Izis (Israel Bidermanas) was born in Lithuania. From an early age he was fascinated by painting, and he left his Hebrew language school at 13 to be apprenticed to a photographer. Once trained, he spent three years wandering the country and photographing. He arrived in Paris, drawn by it being the city of the Impressionists in 1931, penniless and without any passport or other papers, and not speaking a single word of French.
After some weeks of living more or less on the streets he got a job in a photo studio, then open his own, becoming successful at highly posed professional portraiture. This paid the bills and allowed him to spend his spare time in art galleries.
When the Germans invaded he had to flee and go into hiding near Limoges. Eventually he was captured and beaten up with the French fighting them, and met the resistance leaders who had liberated the town. He asked if he could photograph them, but when they turned up to have their pictures taken all carefully dressed and clean-shaven he realised that the kind of formal portraiture he had practiced before the war was completely false. He persuaded them to be photographed as he had first seen them, desperate heroes in filthy clothes, fresh from the battle.
The pictures he produced were a sensation in Limoges. When he returned to Paris he was introduced to Brassai and was encouraged by him and others. Within a few months he had produced enough pictures for his first real exhibition in 1946.
Although this made him well known, it made no money, and he realised needed to get his work published. From 1950, his work was used regularly by Paris Match, and his first book, ‘Paris des Rêves (Paris Enchanted) came up in 1951.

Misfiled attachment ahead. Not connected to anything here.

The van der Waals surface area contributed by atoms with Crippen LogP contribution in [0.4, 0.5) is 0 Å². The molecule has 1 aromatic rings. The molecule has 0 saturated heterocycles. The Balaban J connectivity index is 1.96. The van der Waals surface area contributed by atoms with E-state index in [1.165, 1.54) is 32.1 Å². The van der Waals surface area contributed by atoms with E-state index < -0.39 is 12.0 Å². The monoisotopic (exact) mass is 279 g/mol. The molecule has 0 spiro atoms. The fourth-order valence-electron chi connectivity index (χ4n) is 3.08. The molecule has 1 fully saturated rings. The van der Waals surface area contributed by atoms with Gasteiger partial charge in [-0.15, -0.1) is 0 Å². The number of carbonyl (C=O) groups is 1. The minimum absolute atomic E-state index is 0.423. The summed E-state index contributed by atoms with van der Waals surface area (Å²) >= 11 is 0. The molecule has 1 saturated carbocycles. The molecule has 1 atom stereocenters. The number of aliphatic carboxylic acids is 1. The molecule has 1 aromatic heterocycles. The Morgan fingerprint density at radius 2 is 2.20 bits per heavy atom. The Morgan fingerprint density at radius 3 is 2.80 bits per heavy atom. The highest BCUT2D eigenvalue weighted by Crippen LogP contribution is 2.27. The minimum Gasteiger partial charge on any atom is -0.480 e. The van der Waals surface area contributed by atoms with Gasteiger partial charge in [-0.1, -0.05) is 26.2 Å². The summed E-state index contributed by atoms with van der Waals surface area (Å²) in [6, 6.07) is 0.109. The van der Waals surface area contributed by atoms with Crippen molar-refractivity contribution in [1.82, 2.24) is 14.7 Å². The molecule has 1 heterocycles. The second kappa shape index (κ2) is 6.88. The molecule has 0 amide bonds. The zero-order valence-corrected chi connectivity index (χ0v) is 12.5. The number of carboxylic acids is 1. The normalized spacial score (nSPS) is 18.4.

For ‘Paris Match’ he photographed many writers and artists, becoming friends with many of them. In particular he became very close to the painter Marc Chagall, and they spent many hours walking round Paris together. Jacques Prévert also became a good friend and again they often walked around the city together. Prévert wrote the text for several of his books.
Izis was a great dreamer and a wanderer both of the streets and in his mind. He believed in photographs that seemed simple, but were in fact full of ambience, a ‘poetic realism’ that was much in vogue. His vision was gentle and warm without being sentimental. He photographed lovers, children at play, the circus, all seen with a freshness and playfulness.
Izis didn’t like to leave Paris, but made two exceptions to produce books on other places. His pictures in Israel from visits in 1952-4 reflect some of the optimism of the people building a new country. He also came to London to photograph several times in the early 50’s (producing a fine book, with text by Jacques Prévert). His pictures here capture the mood of the London fogs and the people; the best-known shows a man in a wasted East-End street lost in the simple pleasure of blowing bubbles.